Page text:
Russian nuclear power plants may be built in the UK very soon. This is a real prospect following the signing of a memorandum of understanding in the nuclear sphere between Rosatom and the UK Department of Energy and Climate Change. Other strong evidence of the seriousness of this statement is the agreement between the Russian State Atomic Energy Corporation (Rosatom), the Finnish company Fortum and Rolls-Royce, under which the partners will engage in the preliminary preparation of procedures for assessing the design concept of Russian nuclear projects in the UK, and licensing sites for a nuclear power plant (NPP).
In order to enter the British market, the Russians attracted Rolls-Royce, as it has experience of working with local licensing authorities, and Fortum has experience in operating nuclear power plants in the EU. This is all about the first steps needed to obtain a permit to build a nuclear power plant based on a Russian design: the partners have made significant progress in negotiations for the construction ofreactors in the UK.
This was reported by First Deputy Prime Minister Igor Shuvalov, who noted it was the issue of a strategic partnership of Rosatom and Rolls-Royce. “If such partnership is implemented, Rosatom and Rolls-Royce will be able to obtain the right to participate in the competition to build new reactors,” said Mr Shuvalov, adding that the Russian government would support this project.
Rosatom showed interest in the UK market for the first time in spring 2012, when Germany’s RWE and E.ON withdrew from the Horizon Nuclear Power project for the construction of two nuclear power plants with a total capacity of up to 6GW in Wylfa and Oldbury. The state corporation was named among the likely buyers of their shares. However, in September Rosatom said it would not join Horizon. Now Rosatom reaffirms that the British energy market is considered attractive.
Britain is the only country in Western Europe where there is a large nuclear plant construction programme (eight sites have been allocated); the rest have either suspended nuclear projects or, like Germany, decided to withdraw from nuclear energy. Alexander Uvarov, an independent Russian nuclear expert, said the British nuclear regulator was “very hair-splitting and conservative”, but would eventually recognise the technology and experience of Rosatom.
What can Russia offer the UK in a new nuclear power project? Unlike other NPP technology providers, Rosatom has never stopped building new plants. Today, it is implementing projects for the construction of nine power units with VVER reactors in Russia and 19 abroad.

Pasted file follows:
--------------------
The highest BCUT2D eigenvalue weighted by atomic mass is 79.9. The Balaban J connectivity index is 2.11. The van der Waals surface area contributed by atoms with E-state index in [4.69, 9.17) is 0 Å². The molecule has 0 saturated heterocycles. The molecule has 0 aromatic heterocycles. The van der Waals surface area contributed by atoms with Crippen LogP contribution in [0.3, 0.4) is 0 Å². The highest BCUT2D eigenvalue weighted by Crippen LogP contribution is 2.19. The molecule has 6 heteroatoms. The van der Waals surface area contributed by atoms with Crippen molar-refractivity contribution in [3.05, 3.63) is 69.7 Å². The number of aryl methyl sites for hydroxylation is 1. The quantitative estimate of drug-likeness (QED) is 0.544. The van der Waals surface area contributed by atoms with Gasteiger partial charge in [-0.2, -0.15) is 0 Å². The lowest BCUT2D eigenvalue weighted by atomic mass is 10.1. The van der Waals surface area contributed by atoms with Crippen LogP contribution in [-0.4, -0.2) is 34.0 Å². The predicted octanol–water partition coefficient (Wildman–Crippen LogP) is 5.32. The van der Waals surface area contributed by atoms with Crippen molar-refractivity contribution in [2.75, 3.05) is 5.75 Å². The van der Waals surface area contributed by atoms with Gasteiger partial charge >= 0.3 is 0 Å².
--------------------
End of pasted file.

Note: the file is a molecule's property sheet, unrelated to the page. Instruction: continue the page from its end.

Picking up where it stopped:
Rosatom’s power units are built according to the strictest post-Fukushima safety standards of the 3+ generation. Proof of the highest quality of Russian nuclear technology is the fact that the Finnish company Fennovoima selected Rosatom for the construction of Hanhikivi-1 NPP in Pyhäjoki in north-western Finland. The Finnish nuclear supervision authority, Stuk, is one of the strictest in the world. Finnish experts have chosen Russian technology because of its security characteristics and quality-to-price ratio.
Russian nuclear specialists are offering to build the VVER-1200 unit based on the design of the NPP-2006 in the Hanhikivi-1 NPP. This machine meets all the requirements of the International Atomic Energy Agency (IAEA) and the EU. Today, six units based on this design are being built in Russia, two in Belarus, and four in Turkey.
NPP-2006 belongs to the 3+ generation, meets post-Fukushima requirements and has a unique combination of active and passive safety systems.
The Finns were the first in Europe to say Rosatom offered the world’s best energy solutions in the field of the “peaceful atom”. Rosatom’s technology is popular not only in Europe, Asia and America, but in Africa, too. Russia and South Africa are preparing to sign an intergovernmental agreement on peaceful nuclear energy, providing the opportunity to build Russian nuclear plants. South Africans selected the Russian NPP project because of its good price and highest level of security, confirmed by the IAEA.